One of the most important resole of Mr. Wal
lace's dissections is the discovery of fibres in the
retina. These fibres may be rendered distinctly
visible. They diverge from the ham of the optic
nerve, and surround the foremen ovals soemmer
mg at the extremity of the eye. Sir. John Her.
achell bad slopped inch fibres to ,be requisite in
the explanation 3f his theory of, and it
is therefore doubly interesting to find that they
have Wen actually discovered. Sir David Bre-a
wer concluded his observatiodit by expressing •
hope that anatomist" in this country would turn
their attention w this subject; and that with this
view he would place the preperations of Mr.
Wallace in the exhibition Rooms at Newcastle
during the week." .
Union of the Mississippi and the Ikea.—We
have taken occasion to advert several times to
the Canal which ii to connect the Fox and Wis.
cousin rivers, it or near fort Winnebago. To
the commerce of the Lakes, and to Buffalo in par
ticular, the prompt completion of that work is of
great importance. It will he the means or divert.
ing a great share of the valuable Upper Missisaip
pi trade, from - pis present long, ciecuitonsand ex.
pensive route down the river to N. Orleans, and
thence rotind„by sea to an eastern inarket. In this
city, and thence by tfrie Erie Canal to New York
—a route ihst is'etunperniiyely direct, cheap and
safe. ,It in nnc of the thousand yrnrks of internal
iin,iroyeinent now to .progress, all, of Which tend
to Like Fele, as a continue centre, and which,
when completed, will, he the channel of an im
mense trade, and the source of boundless
A correspon of the Cleveland Herald and
Gazette. apes of the Fox If ver Canal, says:
-The contract is for its cnniplet on by October,
1839; cost about $lO,OOO. Its length will be • hi
de more than a mile. One lock with a lift of
'even fret is only required. •
"Water flows across the portage from the Wis.
cousin so much, I learn, gain render the work
inconvenient at present, tine or two boats have
this year passed across into the Wiscnostn. -
"When the canal is finished, and some contem
plated improvements are made in the navigation
of the Fox ricer, it is probable that lead fitin the
mining country will be brought through this
Channel for the supply of the country adjacent to
the lake.. I saw here recently • considerable
quantity of lead and shot for your place, from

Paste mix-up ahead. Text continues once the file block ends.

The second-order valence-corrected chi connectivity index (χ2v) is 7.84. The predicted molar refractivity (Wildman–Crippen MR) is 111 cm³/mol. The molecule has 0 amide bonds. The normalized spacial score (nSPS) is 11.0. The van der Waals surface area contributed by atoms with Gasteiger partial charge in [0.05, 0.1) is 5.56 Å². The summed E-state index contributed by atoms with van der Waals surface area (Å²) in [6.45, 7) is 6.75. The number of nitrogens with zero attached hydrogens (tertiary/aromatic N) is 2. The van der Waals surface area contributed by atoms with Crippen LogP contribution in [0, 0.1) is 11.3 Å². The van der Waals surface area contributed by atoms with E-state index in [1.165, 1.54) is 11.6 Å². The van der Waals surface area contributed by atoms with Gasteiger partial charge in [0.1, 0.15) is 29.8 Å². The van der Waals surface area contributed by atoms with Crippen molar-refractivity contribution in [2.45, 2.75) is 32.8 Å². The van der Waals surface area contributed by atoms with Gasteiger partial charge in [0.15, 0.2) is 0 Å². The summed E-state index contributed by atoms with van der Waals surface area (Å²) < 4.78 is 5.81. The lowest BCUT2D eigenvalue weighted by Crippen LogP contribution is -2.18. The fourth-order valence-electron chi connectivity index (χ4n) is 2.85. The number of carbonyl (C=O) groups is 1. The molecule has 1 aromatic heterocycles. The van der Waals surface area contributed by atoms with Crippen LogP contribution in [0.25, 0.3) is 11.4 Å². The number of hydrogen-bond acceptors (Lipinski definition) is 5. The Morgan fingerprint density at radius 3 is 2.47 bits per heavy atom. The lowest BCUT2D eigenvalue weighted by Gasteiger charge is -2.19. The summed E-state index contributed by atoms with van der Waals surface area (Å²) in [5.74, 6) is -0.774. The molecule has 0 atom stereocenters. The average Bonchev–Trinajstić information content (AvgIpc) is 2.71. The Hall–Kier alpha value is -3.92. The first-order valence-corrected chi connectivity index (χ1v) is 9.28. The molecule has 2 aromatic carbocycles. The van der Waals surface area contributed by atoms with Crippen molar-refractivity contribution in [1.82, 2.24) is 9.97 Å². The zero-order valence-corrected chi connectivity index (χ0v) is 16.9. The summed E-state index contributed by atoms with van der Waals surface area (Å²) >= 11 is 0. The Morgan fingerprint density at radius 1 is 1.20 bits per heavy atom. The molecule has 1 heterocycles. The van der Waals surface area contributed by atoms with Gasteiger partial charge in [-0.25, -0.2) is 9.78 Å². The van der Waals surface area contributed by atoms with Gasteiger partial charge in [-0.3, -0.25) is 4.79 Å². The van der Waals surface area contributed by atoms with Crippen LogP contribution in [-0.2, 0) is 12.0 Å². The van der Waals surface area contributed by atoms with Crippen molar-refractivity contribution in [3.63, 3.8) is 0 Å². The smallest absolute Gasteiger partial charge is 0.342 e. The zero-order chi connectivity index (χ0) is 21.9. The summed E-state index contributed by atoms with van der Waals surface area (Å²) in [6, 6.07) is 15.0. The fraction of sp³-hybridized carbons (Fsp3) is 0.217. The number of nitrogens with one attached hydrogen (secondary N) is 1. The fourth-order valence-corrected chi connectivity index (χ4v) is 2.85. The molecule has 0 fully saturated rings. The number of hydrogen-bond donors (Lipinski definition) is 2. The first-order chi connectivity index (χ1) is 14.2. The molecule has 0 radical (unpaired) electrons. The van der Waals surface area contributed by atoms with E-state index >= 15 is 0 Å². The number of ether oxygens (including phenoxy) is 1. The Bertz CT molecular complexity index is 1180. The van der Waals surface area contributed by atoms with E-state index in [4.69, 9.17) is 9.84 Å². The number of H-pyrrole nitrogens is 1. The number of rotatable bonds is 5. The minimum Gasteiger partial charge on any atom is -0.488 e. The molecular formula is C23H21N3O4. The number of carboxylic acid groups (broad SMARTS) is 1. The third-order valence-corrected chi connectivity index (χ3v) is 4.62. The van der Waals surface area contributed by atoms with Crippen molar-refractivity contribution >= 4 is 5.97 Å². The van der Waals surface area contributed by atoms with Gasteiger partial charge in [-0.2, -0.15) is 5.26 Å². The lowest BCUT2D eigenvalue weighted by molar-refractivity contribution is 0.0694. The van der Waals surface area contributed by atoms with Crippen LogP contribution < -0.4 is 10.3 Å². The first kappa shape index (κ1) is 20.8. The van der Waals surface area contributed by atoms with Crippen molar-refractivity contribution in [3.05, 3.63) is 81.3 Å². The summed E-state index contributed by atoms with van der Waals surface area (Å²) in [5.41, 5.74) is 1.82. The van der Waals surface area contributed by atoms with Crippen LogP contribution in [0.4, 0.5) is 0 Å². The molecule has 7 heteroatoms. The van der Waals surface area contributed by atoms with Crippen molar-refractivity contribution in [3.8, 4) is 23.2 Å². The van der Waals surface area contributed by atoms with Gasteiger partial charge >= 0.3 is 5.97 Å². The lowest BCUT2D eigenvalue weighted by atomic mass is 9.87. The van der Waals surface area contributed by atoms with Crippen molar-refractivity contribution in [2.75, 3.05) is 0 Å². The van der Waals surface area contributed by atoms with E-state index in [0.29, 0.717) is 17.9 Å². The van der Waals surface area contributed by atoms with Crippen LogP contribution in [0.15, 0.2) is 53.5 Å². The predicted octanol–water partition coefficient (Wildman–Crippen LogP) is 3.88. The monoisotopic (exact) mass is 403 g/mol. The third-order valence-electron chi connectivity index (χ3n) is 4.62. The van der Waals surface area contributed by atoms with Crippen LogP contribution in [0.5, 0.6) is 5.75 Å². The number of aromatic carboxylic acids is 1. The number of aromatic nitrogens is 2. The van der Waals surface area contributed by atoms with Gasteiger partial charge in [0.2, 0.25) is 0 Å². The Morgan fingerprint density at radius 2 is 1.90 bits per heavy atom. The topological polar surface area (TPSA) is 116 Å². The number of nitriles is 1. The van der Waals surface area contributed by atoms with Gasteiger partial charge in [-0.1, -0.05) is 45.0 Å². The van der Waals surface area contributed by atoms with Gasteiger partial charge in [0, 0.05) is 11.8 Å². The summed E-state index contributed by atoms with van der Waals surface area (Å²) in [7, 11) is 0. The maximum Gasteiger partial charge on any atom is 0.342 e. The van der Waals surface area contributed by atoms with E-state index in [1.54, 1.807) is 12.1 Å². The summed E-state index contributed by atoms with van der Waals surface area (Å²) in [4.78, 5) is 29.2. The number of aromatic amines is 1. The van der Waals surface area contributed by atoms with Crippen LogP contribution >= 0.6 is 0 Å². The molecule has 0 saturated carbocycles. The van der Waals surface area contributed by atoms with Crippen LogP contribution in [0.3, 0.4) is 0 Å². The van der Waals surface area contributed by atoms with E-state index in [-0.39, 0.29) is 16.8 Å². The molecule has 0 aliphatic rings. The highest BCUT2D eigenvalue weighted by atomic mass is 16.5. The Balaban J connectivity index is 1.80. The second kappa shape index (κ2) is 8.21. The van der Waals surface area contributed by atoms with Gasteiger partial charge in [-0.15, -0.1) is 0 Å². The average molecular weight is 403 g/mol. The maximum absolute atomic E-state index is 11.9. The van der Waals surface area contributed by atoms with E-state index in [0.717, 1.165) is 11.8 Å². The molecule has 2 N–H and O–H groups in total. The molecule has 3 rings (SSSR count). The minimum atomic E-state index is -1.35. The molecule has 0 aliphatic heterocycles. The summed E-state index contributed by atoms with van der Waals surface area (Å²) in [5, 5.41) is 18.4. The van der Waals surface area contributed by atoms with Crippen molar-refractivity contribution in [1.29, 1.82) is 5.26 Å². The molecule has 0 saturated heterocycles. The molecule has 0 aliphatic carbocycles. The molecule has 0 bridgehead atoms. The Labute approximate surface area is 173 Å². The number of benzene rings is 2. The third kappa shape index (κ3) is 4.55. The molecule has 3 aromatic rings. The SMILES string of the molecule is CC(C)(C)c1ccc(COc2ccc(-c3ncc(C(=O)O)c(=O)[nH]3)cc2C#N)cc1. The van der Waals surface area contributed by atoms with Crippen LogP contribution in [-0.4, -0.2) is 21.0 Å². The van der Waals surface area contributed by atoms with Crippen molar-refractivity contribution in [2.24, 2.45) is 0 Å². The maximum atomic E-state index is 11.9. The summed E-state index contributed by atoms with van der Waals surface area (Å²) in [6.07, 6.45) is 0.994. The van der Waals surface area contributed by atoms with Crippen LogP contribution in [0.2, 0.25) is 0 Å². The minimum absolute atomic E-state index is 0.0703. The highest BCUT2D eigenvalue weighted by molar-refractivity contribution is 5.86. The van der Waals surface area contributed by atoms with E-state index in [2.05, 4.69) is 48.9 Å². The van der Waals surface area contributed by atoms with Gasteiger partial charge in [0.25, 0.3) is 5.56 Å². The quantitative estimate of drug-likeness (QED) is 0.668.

Helena on the Wriconsin."—Bulfalo Patriot.
Ignorance of the French Peasantry. The low
er order of people in the Departments of France,
as you recede from the capital, are said to increase
to ignorance and consequently in degradation.
A review of a treatise on "rivilizaiiun of the rural
district," published in the Paris Journal des De
bats, gives a deplorable account of the ignorant
condiiion of the French peasantry, and particu
larly of the physical degredation of ;he women,
whose condition is pitiable in the extreme, and
but little better than that of the women of India.
It Inliv justifies the advice of Mr. Rives to Lafay•
ette, that the French nation was not fitted for a
republican government, and fully explains the se
Bret oftlie power with which the Parisian popu
lace have airways controlled the destinies of
France.—Boaran Times.
The liforisionites.—The St. Louis Re-,
publican of September 16th has this ex•
tract of a leiter from a respectable gentle.
man of Lexington, in the neighborhood of
the Mormon settlement. Missouri :
" Great eicitement prevails on the orb.
er side of the river against the Mormons—
they are all up in arms, and have, we un
derstand this morning, had some fighting,
uhich resulted in the killing of a few on
both sides; The' citizens of Ray county
sent a Wagoii lorid of arms and ammonition
to the citizens of Daviess, for the purpose
of defending theinselVel. On their way
out they were captured by I party of Mut.
mons and taken to Far West. A corn.
tnittee has this morning arrived from the
other aide; asking for men to assist them
in the protection of their property."
There was a report circulating along
the ftlissouri river that the Mormonites
had•fort fled their loan, named Far %Vest,
and were . determined to hold out. . They
were stated to be about one th ousand
strung arid well supplied with arms and
The ammonites, it is said, are to be
reinforced by a band of emigrants ottheir
own sect from Canticle. The Boonville
Emigrant of September lath, Bays •
" We have just conversed with General
Wilson, of Howard ~county, who states
that on last Saitirdiy he saw a letter dated
on the 11th intit: from a committee of gen Pettiesa county to the people of
flower:l county; calling on them to raise
a force and come to their assistance, and
help them iii expelling the Mornisons.from
their county. That the citizens of Daviess
had removed their fitmilies, iltr. were making
preparations for warlike operaiion ; that
the Mormons were in a state of open re
bellion againvt the 'awe, and war between
►hem' and - the citizen's was frievitable • that
'he people of Davieps had come to th e ' fix
ed determination of commencing the at
tack on &Untidy-
Lea & Blanchard, successors of Carey